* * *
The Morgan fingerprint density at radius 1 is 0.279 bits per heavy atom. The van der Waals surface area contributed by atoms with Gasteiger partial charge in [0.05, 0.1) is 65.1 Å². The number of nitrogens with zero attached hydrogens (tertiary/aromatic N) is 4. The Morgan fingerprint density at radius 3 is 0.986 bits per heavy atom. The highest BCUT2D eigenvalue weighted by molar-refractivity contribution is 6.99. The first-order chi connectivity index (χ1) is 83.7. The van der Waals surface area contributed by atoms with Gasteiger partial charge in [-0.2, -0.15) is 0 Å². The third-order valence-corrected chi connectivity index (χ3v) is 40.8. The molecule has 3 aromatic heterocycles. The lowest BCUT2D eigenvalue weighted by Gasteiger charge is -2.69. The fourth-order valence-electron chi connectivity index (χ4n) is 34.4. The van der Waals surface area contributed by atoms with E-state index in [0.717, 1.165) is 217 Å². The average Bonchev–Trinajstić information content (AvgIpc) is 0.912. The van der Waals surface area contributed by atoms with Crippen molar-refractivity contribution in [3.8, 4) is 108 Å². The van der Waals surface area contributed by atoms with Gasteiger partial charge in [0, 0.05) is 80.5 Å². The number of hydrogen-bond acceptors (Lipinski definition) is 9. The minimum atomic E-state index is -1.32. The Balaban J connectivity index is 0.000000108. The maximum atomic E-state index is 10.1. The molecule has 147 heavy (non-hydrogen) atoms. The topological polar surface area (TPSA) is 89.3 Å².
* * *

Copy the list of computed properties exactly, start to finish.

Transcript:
The Morgan fingerprint density at radius 1 is 0.279 bits per heavy atom. The van der Waals surface area contributed by atoms with Gasteiger partial charge in [0.05, 0.1) is 65.1 Å². The number of nitrogens with zero attached hydrogens (tertiary/aromatic N) is 4. The Morgan fingerprint density at radius 3 is 0.986 bits per heavy atom. The highest BCUT2D eigenvalue weighted by molar-refractivity contribution is 6.99. The first-order chi connectivity index (χ1) is 83.7. The van der Waals surface area contributed by atoms with Gasteiger partial charge in [-0.2, -0.15) is 0 Å². The third-order valence-corrected chi connectivity index (χ3v) is 40.8. The molecule has 3 aromatic heterocycles. The lowest BCUT2D eigenvalue weighted by Gasteiger charge is -2.69. The fourth-order valence-electron chi connectivity index (χ4n) is 34.4. The van der Waals surface area contributed by atoms with E-state index in [0.717, 1.165) is 217 Å². The average Bonchev–Trinajstić information content (AvgIpc) is 0.912. The van der Waals surface area contributed by atoms with Crippen molar-refractivity contribution in [3.8, 4) is 108 Å². The van der Waals surface area contributed by atoms with Gasteiger partial charge in [0, 0.05) is 80.5 Å². The number of hydrogen-bond acceptors (Lipinski definition) is 9. The minimum atomic E-state index is -1.32. The Balaban J connectivity index is 0.000000108. The maximum atomic E-state index is 10.1. The molecule has 147 heavy (non-hydrogen) atoms. The topological polar surface area (TPSA) is 89.3 Å².